Group: U.N. Building Illegally in Yerushalayim Neighborhood

YERUSHALAYIM -
General view of the U.N. headquarters in the Armon Hanetziv neighborhood. (Orel Cohen/Flash90)

The Regavim organization, a watchdog group that seeks to prevent illegal Palestinian building in Israel, has asked a Yerushalayim court for an injunction against the United Nations over illegal construction that the world body is planning in the city. According to Regavim, the U.N. has issued a tender for the demolition and rebuilding of headquarters for the United Nations Truce Supervision Organization (UNTSO), the body established in 1949 to ensure that armistice agreements between Israel and Arab countries are kept.

The project is set to take place in the Armon Hanetziv neighborhood of Yerushalayim — a part of the city as far as the government is concerned, but an area which was liberated in the 1967 Six Day War, which the U.N. regards as “occupied territory” that Israel has no sovereignty over. With that, in a recent meeting, U.N. Secretary General Antonio Guterres told Prime Minister Binyamin Netanyahu that the U.N. would coordinate with the Yerushalayim municipality regarding construction in Armon Hanatziv, where the organization has extensive holdings. According to Regavim, no such coordination has taken place, and as the world body is undertaking the project without a permit, the construction is illegal.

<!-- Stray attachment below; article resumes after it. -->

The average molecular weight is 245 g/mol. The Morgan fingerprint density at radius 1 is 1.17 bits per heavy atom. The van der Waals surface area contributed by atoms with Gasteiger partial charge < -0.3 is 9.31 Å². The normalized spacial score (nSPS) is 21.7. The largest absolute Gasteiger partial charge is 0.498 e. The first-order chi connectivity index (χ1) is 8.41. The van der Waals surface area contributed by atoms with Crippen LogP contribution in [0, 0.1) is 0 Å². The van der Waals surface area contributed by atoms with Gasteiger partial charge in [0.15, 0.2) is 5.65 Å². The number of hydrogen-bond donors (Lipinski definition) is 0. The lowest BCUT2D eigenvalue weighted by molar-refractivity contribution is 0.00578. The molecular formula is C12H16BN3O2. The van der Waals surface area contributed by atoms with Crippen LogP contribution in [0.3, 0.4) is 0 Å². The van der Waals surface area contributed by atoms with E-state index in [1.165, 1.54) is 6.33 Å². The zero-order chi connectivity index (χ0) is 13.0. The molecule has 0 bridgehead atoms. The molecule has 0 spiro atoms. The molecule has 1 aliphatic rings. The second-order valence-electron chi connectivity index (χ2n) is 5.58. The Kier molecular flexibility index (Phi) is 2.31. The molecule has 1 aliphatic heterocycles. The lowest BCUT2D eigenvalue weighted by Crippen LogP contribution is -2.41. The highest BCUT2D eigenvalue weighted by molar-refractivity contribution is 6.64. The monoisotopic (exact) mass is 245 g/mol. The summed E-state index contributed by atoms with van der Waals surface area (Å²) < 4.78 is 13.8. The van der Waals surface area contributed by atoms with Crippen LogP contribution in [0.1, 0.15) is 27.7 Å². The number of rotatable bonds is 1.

In its initial response, the state told the court that while it did not seek to shirk from its responsibility to ensure legal building procedures in all parts of Yerushalayim, it did not believe it could take action against the U.N. because the organization has “diplomatic immunity.” In addition, the state said, the August meeting between Netanyahu and Guterres established the ground rules for U.N. construction, and it trusted the U.N. to fulfill its agreement.

It was on that basis that the court refused to issue an injunction against the project, but in its response, Regavim said that the U.N. had moved from declaring its intention to go forward with the project to actual work — meaning that it had proceeded before completing the dialogue with the municipality that it promised to undertake. “In complete contradiction to the state’s declaration that it is working together with the U.N. on future construction, the organization continues to act as it wishes in a compound with historic importance and is building illegally, and with full knowledge that local authorities will do nothing to stop them,” Regavim said, reiterating its demand for an injunction against the project.